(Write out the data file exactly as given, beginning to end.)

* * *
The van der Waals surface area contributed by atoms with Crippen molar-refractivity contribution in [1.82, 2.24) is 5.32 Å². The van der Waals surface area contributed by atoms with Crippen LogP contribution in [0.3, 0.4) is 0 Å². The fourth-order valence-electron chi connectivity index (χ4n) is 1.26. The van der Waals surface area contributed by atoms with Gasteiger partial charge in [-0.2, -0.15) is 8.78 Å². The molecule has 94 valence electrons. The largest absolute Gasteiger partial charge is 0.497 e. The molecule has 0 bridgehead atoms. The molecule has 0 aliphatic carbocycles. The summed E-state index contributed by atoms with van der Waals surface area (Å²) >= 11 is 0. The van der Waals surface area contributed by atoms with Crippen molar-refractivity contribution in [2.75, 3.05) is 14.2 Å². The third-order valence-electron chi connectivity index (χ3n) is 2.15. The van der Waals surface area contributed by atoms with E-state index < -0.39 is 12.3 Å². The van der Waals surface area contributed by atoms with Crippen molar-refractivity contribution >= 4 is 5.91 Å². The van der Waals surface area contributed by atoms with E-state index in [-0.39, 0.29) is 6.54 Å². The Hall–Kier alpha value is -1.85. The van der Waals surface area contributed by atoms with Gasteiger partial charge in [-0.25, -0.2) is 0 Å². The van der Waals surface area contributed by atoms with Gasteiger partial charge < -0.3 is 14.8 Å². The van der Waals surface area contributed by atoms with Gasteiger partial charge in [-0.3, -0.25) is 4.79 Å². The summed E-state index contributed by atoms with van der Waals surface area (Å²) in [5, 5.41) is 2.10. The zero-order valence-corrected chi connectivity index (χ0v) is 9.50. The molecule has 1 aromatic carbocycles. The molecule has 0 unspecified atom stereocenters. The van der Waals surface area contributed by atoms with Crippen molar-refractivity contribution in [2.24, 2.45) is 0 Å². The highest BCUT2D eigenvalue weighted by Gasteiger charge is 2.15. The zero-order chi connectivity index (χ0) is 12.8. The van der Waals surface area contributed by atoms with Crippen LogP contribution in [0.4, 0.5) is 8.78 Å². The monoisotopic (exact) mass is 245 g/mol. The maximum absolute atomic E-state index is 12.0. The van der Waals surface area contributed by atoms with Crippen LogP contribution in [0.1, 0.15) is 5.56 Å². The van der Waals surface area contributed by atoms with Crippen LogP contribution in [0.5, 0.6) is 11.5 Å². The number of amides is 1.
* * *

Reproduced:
The van der Waals surface area contributed by atoms with Crippen molar-refractivity contribution in [1.82, 2.24) is 5.32 Å². The van der Waals surface area contributed by atoms with Crippen LogP contribution in [0.3, 0.4) is 0 Å². The fourth-order valence-electron chi connectivity index (χ4n) is 1.26. The van der Waals surface area contributed by atoms with Gasteiger partial charge in [-0.2, -0.15) is 8.78 Å². The molecule has 94 valence electrons. The largest absolute Gasteiger partial charge is 0.497 e. The molecule has 0 bridgehead atoms. The molecule has 0 aliphatic carbocycles. The summed E-state index contributed by atoms with van der Waals surface area (Å²) >= 11 is 0. The van der Waals surface area contributed by atoms with Crippen molar-refractivity contribution in [2.75, 3.05) is 14.2 Å². The third-order valence-electron chi connectivity index (χ3n) is 2.15. The van der Waals surface area contributed by atoms with E-state index < -0.39 is 12.3 Å². The van der Waals surface area contributed by atoms with Crippen molar-refractivity contribution >= 4 is 5.91 Å². The van der Waals surface area contributed by atoms with E-state index in [-0.39, 0.29) is 6.54 Å². The Hall–Kier alpha value is -1.85. The van der Waals surface area contributed by atoms with Gasteiger partial charge in [-0.25, -0.2) is 0 Å². The van der Waals surface area contributed by atoms with Gasteiger partial charge < -0.3 is 14.8 Å². The van der Waals surface area contributed by atoms with Gasteiger partial charge in [-0.3, -0.25) is 4.79 Å². The summed E-state index contributed by atoms with van der Waals surface area (Å²) in [5, 5.41) is 2.10. The zero-order valence-corrected chi connectivity index (χ0v) is 9.50. The molecule has 1 aromatic carbocycles. The molecule has 0 unspecified atom stereocenters. The van der Waals surface area contributed by atoms with Crippen molar-refractivity contribution in [2.24, 2.45) is 0 Å². The highest BCUT2D eigenvalue weighted by Gasteiger charge is 2.15. The zero-order chi connectivity index (χ0) is 12.8. The van der Waals surface area contributed by atoms with Crippen LogP contribution in [0.4, 0.5) is 8.78 Å². The monoisotopic (exact) mass is 245 g/mol. The maximum absolute atomic E-state index is 12.0. The van der Waals surface area contributed by atoms with Crippen LogP contribution in [0.1, 0.15) is 5.56 Å². The van der Waals surface area contributed by atoms with Crippen LogP contribution in [0.5, 0.6) is 11.5 Å². The number of amides is 1.